I can remember it as if it was yesterday even though it was a Saturday in February or March 2003. One of our trainees, Emma Finlay (now Emma White and more significantly now our deputy Managing Partner) was standing in a big clear plastic sack jumping up and down on a load of shredding. 

Now before you think this was some weird team-building exercise, I better explain. 

Up until a few years ago, we used to gather all the accountants together on a Saturday during our “quiet” period to work on a particular project. Most years it was about developing a new service or systems. 

But in 2003 we decided that this would be the year we’d go “paperless”. Well actually it was more like “less paper”. 

We were looking to be able to work remotely and be able to access documents easily rather than rummaging through files. We’d already worked out that for this to work we needed to have two screens on every computer. 

That was step one. If you only have one screen on your computer then you’ll never be paperless. It’s impossible to draft a reply to a letter with only one screen. You need the letter on one screen and the reply on the other.

Step two was getting rid of what we didn’t need. 

We made a decision to get rid of any files for businesses we no longer acted for which were over six years old. A big truck from a confidential shredding company turned up in the car park and took them all away leaving a certificate with us to prove what they’d taken. 

All the other files that weren’t current but were still needed went into boxes, were indexed and were sent to a storage company.


Step three was the scanning of our existing paper. As we went through the files, we stripped out everything that was already on our system and then started scanning the rest. 

Everything we didn’t need went in the shredder. Bag after bag was filled until we realised that we were starting to run out of bags. Hence the sight of a future partner taking matters into her own hands when she realised that we could get about three times as much into each bag with a bit of brute force.

I guess that day was when we started preparing for Coronavirus even though we didn’t know it.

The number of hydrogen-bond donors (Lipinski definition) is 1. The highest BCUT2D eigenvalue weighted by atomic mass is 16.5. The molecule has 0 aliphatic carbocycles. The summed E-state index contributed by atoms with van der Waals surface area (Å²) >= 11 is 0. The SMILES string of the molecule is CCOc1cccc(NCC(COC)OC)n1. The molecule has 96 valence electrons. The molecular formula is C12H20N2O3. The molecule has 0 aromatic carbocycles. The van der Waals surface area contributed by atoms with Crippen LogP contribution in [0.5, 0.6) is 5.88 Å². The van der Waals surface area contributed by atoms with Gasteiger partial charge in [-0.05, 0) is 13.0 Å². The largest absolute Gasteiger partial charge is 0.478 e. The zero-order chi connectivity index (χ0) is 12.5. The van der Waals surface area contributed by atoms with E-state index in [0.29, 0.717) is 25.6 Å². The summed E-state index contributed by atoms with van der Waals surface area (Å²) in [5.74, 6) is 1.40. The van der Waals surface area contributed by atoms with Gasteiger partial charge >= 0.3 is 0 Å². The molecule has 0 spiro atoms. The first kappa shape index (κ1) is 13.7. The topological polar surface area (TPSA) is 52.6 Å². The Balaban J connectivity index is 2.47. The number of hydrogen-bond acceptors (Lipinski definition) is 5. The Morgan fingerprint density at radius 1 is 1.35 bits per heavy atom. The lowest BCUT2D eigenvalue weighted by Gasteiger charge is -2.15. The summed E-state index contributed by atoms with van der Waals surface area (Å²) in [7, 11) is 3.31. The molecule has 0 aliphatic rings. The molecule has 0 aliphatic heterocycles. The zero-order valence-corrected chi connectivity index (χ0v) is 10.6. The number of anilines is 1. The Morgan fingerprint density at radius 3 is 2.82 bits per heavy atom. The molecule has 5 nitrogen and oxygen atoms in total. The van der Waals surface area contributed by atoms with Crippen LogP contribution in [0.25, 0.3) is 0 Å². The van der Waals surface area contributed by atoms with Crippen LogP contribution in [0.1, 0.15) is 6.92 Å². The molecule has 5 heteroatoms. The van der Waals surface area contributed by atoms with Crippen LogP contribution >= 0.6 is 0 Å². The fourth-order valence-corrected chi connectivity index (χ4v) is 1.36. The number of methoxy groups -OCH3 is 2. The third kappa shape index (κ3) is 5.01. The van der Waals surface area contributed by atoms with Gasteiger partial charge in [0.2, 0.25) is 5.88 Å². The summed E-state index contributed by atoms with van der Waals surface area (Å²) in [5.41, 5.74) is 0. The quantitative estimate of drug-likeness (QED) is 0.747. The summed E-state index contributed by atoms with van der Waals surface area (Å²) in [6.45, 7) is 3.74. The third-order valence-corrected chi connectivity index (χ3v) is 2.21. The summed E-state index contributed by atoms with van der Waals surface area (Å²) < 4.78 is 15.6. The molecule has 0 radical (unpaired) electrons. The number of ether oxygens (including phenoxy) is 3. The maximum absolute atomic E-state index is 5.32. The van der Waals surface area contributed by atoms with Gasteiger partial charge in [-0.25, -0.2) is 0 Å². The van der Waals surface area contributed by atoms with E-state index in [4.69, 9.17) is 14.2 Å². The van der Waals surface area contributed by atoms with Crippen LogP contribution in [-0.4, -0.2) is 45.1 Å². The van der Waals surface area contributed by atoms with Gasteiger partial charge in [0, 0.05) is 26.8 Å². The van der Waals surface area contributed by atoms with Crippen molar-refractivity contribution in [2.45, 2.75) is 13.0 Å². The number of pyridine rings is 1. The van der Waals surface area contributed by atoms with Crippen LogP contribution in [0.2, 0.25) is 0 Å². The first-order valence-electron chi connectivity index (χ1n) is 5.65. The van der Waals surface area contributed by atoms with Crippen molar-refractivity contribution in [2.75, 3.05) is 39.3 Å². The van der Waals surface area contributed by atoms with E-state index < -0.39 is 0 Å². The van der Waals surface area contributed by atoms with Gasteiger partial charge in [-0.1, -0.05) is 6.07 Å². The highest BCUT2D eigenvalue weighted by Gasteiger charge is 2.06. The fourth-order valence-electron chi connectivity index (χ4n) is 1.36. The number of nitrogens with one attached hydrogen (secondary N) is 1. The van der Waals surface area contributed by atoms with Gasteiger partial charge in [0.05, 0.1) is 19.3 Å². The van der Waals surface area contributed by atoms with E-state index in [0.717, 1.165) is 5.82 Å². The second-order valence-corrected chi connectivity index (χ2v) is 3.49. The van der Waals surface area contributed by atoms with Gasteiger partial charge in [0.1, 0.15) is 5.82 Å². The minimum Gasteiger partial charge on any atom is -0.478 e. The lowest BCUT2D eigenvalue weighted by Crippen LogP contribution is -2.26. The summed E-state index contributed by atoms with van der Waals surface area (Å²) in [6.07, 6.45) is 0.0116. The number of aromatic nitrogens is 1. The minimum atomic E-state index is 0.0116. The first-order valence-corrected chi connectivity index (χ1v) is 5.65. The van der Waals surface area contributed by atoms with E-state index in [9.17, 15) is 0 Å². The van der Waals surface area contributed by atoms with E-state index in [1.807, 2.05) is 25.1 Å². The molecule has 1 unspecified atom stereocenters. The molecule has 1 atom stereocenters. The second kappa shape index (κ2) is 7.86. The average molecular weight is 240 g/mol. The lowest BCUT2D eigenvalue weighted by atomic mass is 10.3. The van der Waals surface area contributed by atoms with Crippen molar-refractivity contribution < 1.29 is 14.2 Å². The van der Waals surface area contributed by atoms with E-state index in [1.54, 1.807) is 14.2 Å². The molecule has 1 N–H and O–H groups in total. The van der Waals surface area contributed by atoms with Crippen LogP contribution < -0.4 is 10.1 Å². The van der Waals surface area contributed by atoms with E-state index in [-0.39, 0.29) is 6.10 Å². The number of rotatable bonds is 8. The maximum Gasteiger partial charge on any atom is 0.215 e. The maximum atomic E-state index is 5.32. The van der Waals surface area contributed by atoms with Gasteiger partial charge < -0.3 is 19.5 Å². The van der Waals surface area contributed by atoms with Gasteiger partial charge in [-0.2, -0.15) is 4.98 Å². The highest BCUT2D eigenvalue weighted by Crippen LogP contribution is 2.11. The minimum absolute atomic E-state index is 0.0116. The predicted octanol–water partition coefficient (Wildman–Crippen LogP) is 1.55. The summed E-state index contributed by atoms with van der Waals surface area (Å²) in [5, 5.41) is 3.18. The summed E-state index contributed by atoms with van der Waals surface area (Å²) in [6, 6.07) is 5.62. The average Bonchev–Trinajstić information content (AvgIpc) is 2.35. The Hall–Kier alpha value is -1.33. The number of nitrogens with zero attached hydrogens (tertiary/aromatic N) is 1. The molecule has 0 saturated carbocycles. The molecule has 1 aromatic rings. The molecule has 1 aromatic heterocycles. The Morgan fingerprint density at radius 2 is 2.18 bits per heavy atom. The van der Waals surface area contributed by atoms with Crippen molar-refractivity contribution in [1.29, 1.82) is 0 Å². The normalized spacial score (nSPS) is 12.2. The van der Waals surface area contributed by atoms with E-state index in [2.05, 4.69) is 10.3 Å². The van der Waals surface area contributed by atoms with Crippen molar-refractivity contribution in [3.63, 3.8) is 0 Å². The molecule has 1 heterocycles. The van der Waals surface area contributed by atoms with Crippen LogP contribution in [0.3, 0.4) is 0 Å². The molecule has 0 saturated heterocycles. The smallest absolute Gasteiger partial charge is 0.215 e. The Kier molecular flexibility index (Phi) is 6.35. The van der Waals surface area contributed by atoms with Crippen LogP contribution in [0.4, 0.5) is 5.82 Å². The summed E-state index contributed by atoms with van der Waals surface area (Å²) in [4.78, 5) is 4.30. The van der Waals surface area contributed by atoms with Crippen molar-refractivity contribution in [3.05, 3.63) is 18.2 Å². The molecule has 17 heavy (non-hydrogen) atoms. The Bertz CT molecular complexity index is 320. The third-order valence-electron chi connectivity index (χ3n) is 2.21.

It was also the day I stopped popping into the office most weekends. 

Readers of previous articles may well recall my paranoia about not having an up to date “to do” list first thing on Monday morning. To achieve that, I used to pop into the office at some point each weekend. When we were in Longfield and I lived in Aylesford that was a 25-minute drive there. And 25 minutes back. One day I got to the office to realise my office keys were still at home. Grrr. 

Our filing system for documents has not changed much since those days. It’s fairly easy to navigate if you know your way around it and it incorporates the best idea that anyone has ever had at A4G. 

A member of our team who worked for us back then called Mike Smallwood (if you know him say hello from us) suggested that if all files had the date at the start in the format YYYY.MM.DD (e.g. 2020.03.13) they would appear in date order. Simple!

At this point I should let you in on a little secret. 

My memory is not good enough to recall all aspects of your affairs.

Sure, I remember the big stuff. The tax enquiries, the business sales, the divorces. Oh and I also remember all the funny stories. To one of my clients who agreed over a beer that I have the rights to the book of all the hilarious stuff he’s been involved in, I am holding you to that.

But the detail is too much to recall. 

So when you call me at the office and we are in that two minute catching up phase of the phone call, I will usually have surreptitiously have opened your file on my PC in readiness for the question.

We’ve also been aided in our preparations by having an office at the highest point in Kent. Those who live in West Kingsdown know it has its own weather system meaning when it snows heavily its pretty much inaccessible. Several years ago, we were unable to get to the office for three days apart from the intrepid local who strapped tennis rackets to her feet (well in my imagination she did anyway), got to the office and made sure all our technology worked ok whilst answering the phones.  

After three days of working like that I was climbing the walls. I could never have imagined that in the future I’d do it for seven weeks (and counting)

So why is this all relevant now seven weeks after lockdown began?

Because there are a lot of businesses out there that are not ready for the new normal. 

A lot of businesses who can’t access their paperwork from anywhere in the world. A lot of businesses whose offices rely on people sitting less than two metres apart. When the world starts again, your office will not be able (allowed?) to work the way it did before. 

You may well find that as work picks up, the social distancing rules likely to be imposed under Health and Safety as a condition of re-opening your business means that some of your staff will be working from home for a while or alternate days. 

And that’s when paper will be the enemy. Because paper can only be in one location and you are going to need it to be in several.

Your customers are going to expect when they’re talking to your staff that your staff can do their job the way they did it before all this started. 

So if you’re bored and haven’t been to the office for a while, take a drive to the office tomorrow and look around. Is your scanner up to it? Is your online filing system easy to negotiate? Are your accounts in the cloud? Get these things right and you’re halfway there. 

If your business has survived Coronavirus it would be careless if it were killed off by too much paper.

Despite it being Bank Holiday tomorrow look out for our thoughts from the weekend. 

Contact me today!

Malcolm Palmer


Managing Partner

01474 853856

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